Because of the train, long-distance communication became not only useful but necessary. After the invention of the telegraph, conveniently, there were straight, established corridors between all the major centers in Britain. It was no trouble to put up poles for the telegraph wire alongside the railroad track.
There was neither enough money nor much romance in the telegraph. Had the railroads not already created these corridors, telegraphy would never have caught the imagination of the public nor investors as had the railroad. Long-distance telegraphy would likely have languished until some wireless version was invented.
Fast forward to 2012: Oil is King. Energy is something everyone understands, especially at the gas station when the pumps run dry or when the price soars. Alberta is Canada’s Texas, with huge reserves in the tar sands; Texas has oil refineries and shipping terminals on the Gulf of Mexico. Connect the dots and a pipeline from Alberta to Texas becomes a simple concept, able to be argued in practical economic and geographical terms.
If it weren’t for those environmentalists, of course, who object to the inevitability of oil spills, it would be a done deal.
But I remember the telegraph….
Once that right-of-way is fought through, against the objections of environmentalists and the local people through whose backyards it travels, the path is established from northern Alberta to northern Texas. Coincidentally, that’s the same route you would need to travel from Alaska or the Rockies, from the sparsely-populated and (at present) water-rich places of the North through the parched farmlands of the mid-West into the heart of Texas, where water is soon to be more precious than oil.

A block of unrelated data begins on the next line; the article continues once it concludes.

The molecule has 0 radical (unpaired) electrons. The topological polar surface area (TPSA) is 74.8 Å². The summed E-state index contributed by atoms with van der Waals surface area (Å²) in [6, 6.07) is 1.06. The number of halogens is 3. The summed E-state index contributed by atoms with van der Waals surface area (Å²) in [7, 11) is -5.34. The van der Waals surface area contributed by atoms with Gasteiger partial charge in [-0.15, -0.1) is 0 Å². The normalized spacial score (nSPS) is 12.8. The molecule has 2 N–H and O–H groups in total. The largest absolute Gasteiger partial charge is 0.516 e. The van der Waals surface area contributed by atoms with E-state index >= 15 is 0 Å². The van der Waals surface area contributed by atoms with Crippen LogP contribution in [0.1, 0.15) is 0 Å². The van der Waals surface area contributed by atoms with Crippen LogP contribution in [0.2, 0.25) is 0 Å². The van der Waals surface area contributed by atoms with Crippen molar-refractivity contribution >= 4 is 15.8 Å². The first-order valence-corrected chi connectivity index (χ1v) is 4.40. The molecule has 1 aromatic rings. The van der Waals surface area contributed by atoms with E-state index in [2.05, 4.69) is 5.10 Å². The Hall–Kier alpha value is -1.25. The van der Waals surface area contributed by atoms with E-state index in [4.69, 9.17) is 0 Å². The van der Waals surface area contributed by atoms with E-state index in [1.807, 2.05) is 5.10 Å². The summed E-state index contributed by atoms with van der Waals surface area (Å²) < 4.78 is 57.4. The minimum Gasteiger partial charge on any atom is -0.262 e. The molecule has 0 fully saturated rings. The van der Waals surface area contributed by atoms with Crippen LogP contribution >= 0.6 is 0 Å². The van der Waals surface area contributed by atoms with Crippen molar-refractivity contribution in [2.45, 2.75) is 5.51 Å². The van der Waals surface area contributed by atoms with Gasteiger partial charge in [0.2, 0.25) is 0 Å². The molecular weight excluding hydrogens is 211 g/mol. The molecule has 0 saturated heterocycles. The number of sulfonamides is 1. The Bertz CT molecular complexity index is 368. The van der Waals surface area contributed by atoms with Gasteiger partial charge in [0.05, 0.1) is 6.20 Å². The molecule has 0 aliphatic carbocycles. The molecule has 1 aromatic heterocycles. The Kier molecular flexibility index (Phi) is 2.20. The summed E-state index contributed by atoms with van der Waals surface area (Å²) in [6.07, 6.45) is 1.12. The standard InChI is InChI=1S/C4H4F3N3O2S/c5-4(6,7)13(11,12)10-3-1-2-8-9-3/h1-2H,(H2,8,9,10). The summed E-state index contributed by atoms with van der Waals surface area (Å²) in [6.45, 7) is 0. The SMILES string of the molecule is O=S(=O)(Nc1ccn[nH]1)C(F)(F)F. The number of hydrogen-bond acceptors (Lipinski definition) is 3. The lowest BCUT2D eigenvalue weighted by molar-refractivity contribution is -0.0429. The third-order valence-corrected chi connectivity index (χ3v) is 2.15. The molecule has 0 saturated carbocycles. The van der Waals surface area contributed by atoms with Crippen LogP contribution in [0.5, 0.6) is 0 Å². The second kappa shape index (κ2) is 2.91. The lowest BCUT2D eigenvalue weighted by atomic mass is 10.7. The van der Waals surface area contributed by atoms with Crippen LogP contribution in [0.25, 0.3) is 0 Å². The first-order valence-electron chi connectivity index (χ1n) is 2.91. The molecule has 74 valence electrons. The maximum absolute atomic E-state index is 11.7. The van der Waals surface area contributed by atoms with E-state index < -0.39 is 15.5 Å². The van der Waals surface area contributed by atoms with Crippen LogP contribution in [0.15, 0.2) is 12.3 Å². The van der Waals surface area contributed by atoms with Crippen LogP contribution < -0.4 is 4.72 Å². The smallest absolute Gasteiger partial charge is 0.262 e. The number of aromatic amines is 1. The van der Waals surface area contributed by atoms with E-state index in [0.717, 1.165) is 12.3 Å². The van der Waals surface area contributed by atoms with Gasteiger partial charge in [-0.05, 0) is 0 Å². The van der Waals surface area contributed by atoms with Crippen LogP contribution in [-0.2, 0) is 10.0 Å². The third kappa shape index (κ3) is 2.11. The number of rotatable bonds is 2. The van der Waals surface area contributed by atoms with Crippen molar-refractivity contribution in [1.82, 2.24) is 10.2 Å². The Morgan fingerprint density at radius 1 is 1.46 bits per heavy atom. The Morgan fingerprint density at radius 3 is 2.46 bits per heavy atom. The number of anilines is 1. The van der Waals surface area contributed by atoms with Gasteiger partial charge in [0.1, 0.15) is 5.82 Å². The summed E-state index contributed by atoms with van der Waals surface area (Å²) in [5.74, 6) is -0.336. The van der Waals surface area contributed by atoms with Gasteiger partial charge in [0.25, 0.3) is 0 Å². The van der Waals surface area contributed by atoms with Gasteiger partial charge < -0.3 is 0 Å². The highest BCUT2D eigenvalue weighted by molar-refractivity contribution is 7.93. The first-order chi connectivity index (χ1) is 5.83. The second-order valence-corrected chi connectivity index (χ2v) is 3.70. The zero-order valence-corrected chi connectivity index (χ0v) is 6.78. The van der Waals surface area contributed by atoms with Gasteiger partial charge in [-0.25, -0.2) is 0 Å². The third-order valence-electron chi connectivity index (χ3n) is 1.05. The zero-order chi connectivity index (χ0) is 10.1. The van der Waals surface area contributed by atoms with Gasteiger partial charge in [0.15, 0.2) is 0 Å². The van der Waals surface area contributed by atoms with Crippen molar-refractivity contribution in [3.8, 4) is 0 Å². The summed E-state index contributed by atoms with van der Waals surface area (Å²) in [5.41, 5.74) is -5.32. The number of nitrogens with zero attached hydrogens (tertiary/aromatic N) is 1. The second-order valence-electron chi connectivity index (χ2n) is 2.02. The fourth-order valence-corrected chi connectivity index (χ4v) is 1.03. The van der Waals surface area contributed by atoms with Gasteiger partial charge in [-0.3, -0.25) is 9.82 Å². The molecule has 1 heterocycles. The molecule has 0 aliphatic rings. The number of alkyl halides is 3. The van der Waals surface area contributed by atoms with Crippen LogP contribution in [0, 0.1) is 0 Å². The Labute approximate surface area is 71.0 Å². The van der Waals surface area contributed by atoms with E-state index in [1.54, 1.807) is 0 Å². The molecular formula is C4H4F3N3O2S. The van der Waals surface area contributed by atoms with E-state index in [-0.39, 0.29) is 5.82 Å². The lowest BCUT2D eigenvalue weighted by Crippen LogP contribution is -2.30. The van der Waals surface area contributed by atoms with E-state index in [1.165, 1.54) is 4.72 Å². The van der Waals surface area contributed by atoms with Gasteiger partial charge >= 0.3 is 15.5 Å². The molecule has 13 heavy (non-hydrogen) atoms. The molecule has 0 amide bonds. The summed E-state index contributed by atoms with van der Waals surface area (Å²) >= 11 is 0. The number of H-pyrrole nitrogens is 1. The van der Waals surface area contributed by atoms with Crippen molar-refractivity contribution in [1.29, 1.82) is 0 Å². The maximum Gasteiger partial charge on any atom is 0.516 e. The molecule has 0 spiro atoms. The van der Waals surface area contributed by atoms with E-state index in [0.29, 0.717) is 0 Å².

If you wonder what the future holds, especially over top of the rapidly-depleted Oglala Aquifer, look at the weather this summer.
Any government – Canadian or American — that proposed to build a pipeline for water from the North to Texas would not long survive. Nor would there be enough money to build it. Public support would come too late in the day for the massive construction required and there is no romance in tap water.
But if there already were a corridor, pumping stations, infrastructure, and everything that was needed was already in place, how easy would it be to put in another pipeline? Or, even more disturbing, what if Keystone was always intended for water?
What environmental objections could there possibly be to a spill from a water pipe, through the driest lands in North America?
To move water in such a way would shatter the ecosystems of the North in unimaginable ways – but then look at how we have harnessed and dried up mighty rivers further in the south of that same mountain system with little thought for the damage this does. After all, humans need the water and little else matters as much.
The environmental community needs to wake up to this new threat and demand assurances – in law — that something like this would never happen. I suspect government and industry on both sides of the border will respond with evasion, dismissal and ridicule – but nothing more substantive.
Whatever the debates about oil pipelines and energy, I still see that corridor from the Arctic to the Gulf. I watch the crops wither in the cornfields of Nebraska – and I remember the telegraph.
Peter Denton teaches ethics and sustainability at Red River College in Winnipeg, Canada. He is the author of Gift Ecology: Reimagining a Sustainable World (2012)